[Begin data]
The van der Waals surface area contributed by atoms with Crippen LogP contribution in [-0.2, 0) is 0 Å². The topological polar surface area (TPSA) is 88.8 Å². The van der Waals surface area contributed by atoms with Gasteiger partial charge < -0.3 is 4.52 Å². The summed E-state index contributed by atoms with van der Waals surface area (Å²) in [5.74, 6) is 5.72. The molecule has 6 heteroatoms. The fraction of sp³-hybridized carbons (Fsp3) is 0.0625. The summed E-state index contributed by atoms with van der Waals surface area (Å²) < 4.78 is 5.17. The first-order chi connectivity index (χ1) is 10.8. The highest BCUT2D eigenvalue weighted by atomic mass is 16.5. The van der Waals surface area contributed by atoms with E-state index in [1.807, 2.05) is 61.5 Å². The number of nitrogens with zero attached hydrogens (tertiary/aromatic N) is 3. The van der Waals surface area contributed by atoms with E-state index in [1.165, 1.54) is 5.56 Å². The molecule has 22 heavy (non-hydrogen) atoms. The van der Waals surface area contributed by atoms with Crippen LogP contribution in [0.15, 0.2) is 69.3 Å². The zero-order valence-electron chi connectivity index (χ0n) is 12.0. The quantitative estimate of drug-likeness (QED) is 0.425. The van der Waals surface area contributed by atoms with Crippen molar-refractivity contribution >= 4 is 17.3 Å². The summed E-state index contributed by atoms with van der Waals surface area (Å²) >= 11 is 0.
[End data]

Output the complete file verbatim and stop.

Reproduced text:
The van der Waals surface area contributed by atoms with Crippen LogP contribution in [-0.2, 0) is 0 Å². The topological polar surface area (TPSA) is 88.8 Å². The van der Waals surface area contributed by atoms with Gasteiger partial charge < -0.3 is 4.52 Å². The summed E-state index contributed by atoms with van der Waals surface area (Å²) in [5.74, 6) is 5.72. The molecule has 6 heteroatoms. The fraction of sp³-hybridized carbons (Fsp3) is 0.0625. The summed E-state index contributed by atoms with van der Waals surface area (Å²) < 4.78 is 5.17. The first-order chi connectivity index (χ1) is 10.8. The highest BCUT2D eigenvalue weighted by atomic mass is 16.5. The van der Waals surface area contributed by atoms with E-state index in [1.807, 2.05) is 61.5 Å². The number of nitrogens with zero attached hydrogens (tertiary/aromatic N) is 3. The van der Waals surface area contributed by atoms with E-state index in [1.165, 1.54) is 5.56 Å². The molecule has 22 heavy (non-hydrogen) atoms. The van der Waals surface area contributed by atoms with Crippen LogP contribution in [0.15, 0.2) is 69.3 Å². The zero-order valence-electron chi connectivity index (χ0n) is 12.0. The quantitative estimate of drug-likeness (QED) is 0.425. The van der Waals surface area contributed by atoms with Crippen molar-refractivity contribution >= 4 is 17.3 Å². The summed E-state index contributed by atoms with van der Waals surface area (Å²) >= 11 is 0.